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The principles that a court must apply in properly exercising its discretion to grant or deny a permanent injunction have been identified in prior decisions of the Supreme Court of Virginia. Under traditional equitable principles, a chancellor may enjoin a continuing trespass. However, even in a case involving a continuing trespass the guiding principle which remains constant is that the granting of an injunction is an extraordinary remedy and rests on the sound judicial discretion to be exercised upon consideration of the nature and circumstances of a particular case. Thus, in a case of a continuing trespass, if the loss entailed upon the trespasser would be excessively out of proportion to the injury suffered by the owner, or a serious detriment to the public, a court of equity might very properly deny the injunction and leave the parties to settle their differences in a court of law. The Court has also observed that unless a party is entitled to an injunction pursuant to a statute, a party must establish the traditional prerequisites, i.e., irreparable harm and lack of an adequate remedy at law before a request for injunctive relief will be sustained. Clearly, if the plaintiff has no adequate remedy at law, equity will not countenance a continuing trespass merely because the trespasser, or even the public at large, will be benefited by allowing the trespass to continue.
In 1937, Levisa Coal Corporation, the predecessor in interest to Levisa Coal Company, the plaintiff-appellant herein, acquired by severance deed the solid mineral estate and timber rights on various parcels of land in Buchanan County ("the Buchanan County parcels"). In 1956 appellant entered into a lease with a company later acquired by appellee, allowing the lessee to mine coal. Appellee acquired the lessee in 1993, and later began discharging water into appellant's idled mine. In 1956, Levisa Coal entered into a lease with Island Creek Coal Company (Island Creek Coal). The 1956 lease further provided Island Creek Coal with the right "generally, to make any use of the leased premises which [Island Creek Coal] may deem needful or convenient in carrying on its mining or other operations." Among the specific uses permitted was the right to "dump water or refuse on said premises." These rights, however, were "limited to such rights as [Levisa Coal] owns and has the right to lease," and the lease did not expressly purport to convey any right to use the leasehold for the support of mining operations on other lands. In 1993, CONSOL, Inc. (CONSOL), a subsidiary of CONSOL Energy, Inc., acquired Island Creek Coal and all of its assets, including the rights and obligations of the 1956 lease. At some point after the acquisition of Island Creek Coal by CONSOL, it became necessary for Consolidation Coal to devise an alternate drainage system for the removal of excess water naturally flowing into its Buchanan Mine and the additional water released in to that mine as a result of its continuing mining operations there. In general terms, the drainage system devised by Consolidation Coal involved pumping the excess water from the Buchanan Mine into a series of nearby idled mines once operated by Island Creek Coal which functioned as storage pits for the water until the water could be pumped into the Levisa River. In general terms, the drainage system devised by Consolidation Coal involved pumping the excess water from the Buchanan Mine into a series of nearby idled mines once operated by Island Creek Coal which functioned as storage pits for the water until the water could be pumped into the Levisa River. Ultimately, this drainage system was designed to include the idled VP3 Mine. Levisa Coal filed a complaint for injunctive relief and declaratory judgment against Consolidation Coal in the Circuit Court of Buchanan County seeking to prohibit Consolidation Coal from continuing to divert wastewater from the Buchanan Mine to the VP3 Mine. The circuit court denied the request for injunctive relief and found that Consolidation Coal had the right to place any kind of storage water in Consolidation Coal’s mine.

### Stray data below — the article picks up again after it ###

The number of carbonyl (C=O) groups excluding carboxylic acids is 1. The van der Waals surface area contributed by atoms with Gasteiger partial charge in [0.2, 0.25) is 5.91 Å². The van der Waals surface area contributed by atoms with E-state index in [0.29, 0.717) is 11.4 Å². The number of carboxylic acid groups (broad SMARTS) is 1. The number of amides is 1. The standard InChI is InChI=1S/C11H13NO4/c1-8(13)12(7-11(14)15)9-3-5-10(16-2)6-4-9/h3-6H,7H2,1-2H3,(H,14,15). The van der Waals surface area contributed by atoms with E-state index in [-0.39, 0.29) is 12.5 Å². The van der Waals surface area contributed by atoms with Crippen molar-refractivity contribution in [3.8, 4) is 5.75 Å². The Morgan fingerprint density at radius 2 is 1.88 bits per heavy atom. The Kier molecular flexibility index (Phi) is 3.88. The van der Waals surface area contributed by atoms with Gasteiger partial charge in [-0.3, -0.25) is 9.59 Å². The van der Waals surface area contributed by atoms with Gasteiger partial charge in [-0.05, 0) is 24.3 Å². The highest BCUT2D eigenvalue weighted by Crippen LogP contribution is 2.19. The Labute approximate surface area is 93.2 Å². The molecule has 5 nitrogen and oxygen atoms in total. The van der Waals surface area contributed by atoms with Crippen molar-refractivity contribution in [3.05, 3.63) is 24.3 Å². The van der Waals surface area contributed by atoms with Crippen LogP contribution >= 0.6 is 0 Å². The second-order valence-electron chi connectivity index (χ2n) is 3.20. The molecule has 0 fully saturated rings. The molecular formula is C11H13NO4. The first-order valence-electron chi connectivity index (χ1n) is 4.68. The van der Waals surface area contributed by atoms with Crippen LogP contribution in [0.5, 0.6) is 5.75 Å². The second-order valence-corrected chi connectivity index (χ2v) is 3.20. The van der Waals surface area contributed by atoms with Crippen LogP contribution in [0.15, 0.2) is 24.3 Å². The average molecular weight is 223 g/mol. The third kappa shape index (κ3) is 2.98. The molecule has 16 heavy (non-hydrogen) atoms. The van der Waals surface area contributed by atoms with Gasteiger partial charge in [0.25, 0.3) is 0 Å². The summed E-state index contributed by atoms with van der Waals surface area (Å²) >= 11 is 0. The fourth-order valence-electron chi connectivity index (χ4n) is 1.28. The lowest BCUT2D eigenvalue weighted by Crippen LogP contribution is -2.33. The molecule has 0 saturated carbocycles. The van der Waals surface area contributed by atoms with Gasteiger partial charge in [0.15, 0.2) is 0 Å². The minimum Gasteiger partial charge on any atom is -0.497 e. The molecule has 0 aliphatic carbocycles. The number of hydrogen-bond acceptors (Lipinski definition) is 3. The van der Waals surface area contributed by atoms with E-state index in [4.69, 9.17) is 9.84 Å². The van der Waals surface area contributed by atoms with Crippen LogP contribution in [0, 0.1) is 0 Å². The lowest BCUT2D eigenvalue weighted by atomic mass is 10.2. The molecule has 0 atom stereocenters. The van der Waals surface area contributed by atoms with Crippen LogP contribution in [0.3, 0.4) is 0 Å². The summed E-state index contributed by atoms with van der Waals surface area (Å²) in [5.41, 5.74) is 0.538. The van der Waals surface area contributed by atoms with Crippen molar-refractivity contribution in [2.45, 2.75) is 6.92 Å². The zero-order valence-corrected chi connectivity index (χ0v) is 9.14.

Did the circuit court err in adjudicating that Consolidation Coal "has a right to store excess water" from its mine in the mine in question and in denying the requested injunctive relief?
The supreme court found that since the 1937 deed conveyed no right to use any portion of the mineral estate to support mining operations on other lands, the 1956 lease could not have granted such right to the lessee. In addition, nothing in the deed conveyed any right to use the voids, tunnels, and shafts created below the surface for any purpose other than to support the mining operations on those parcels. Accordingly, the lessee simply lacked the authority to permit Consolidation Coal to store wastewater from other mining operations in the subject mine. The lessee did not stipulate for such a use of the leasehold in the 1956 lease, nor could appellant have granted such rights even if they had been sought. Thus, the circuit court erred in ruling that Consolidation Coal had a right to store wastewater in the mine.